Monday, November 22, 2010

Department of Justice takes a dive.

The DOJ needs to prosecute the law. But people in the DOJ don't necessary like all the laws that they are charged with enforcing. So, we get this:

West said Monday that DOJ was discharging its responsibility to the tradition of the Justice Department while making adjustments to the arguments in line with the administration's views.

"I think that the best example -- let me give you one -- in the Defense of Marriage Act -- you'll notice that we have not only discharged our responsibility to defend the constitutionality of a congressional statute, but we've done so in a way which reflects the policy values of this administration," West said.

"We disavowed some arguments that we believed had no basis in fact, and in fact we presented the court through our briefs with information which seemed to undermine some of the previous rationales that have been used defense of that statute," West added.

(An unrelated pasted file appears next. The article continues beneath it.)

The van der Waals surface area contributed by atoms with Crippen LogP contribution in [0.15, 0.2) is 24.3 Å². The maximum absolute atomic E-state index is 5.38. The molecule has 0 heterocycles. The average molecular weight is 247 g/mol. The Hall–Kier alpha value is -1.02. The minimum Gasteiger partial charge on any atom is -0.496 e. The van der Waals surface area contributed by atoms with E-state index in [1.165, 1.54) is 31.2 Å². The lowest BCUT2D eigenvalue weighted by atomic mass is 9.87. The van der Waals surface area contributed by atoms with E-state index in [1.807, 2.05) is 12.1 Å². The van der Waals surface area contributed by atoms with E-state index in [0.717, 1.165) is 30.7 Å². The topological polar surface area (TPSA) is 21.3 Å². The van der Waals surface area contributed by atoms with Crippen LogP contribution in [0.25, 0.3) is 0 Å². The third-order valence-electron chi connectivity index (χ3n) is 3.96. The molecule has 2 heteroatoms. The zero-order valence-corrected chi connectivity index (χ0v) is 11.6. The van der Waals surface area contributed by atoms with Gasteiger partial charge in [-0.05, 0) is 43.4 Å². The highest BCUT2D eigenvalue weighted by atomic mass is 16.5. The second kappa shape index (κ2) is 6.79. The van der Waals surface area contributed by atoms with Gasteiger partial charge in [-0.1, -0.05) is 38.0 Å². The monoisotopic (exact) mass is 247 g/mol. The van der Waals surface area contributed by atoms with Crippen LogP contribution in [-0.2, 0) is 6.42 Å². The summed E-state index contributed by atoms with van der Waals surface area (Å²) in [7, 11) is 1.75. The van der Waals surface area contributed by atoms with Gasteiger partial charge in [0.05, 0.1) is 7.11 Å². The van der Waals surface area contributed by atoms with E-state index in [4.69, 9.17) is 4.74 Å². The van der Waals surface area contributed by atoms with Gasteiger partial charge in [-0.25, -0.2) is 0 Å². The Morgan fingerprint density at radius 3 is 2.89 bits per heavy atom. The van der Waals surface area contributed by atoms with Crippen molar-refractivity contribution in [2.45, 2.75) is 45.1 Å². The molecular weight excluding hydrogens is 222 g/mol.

"We believe that's being an honest broker with the court, and that's the way we'll continue to discharge our responsibility," West said.

Yeah, I'm pretty sure he's talking about taking a dive. You know. Act like you are just boxing your heart out but making sure that all your best punches fall a little short, or land on the shoulder instead of the chin. And when the other guy finally gets one good punch in, well, lay down and take a little nap.

Wonder if there might be some sort of ethical rule about this sort of thing, like, oh, I don't know, maybe zealous representation.

On the other hand, this might be brilliant. I can just see the next administration saying to itself, "The corporate income tax sucks. Let's prosecute those corporate tax cheats, but not win, because we'll never get Congress to repeal the tax." Or better yet - selectively rolling over and playing dead. Tax the bejeezus out of Google, but lose the case against Halliburton.

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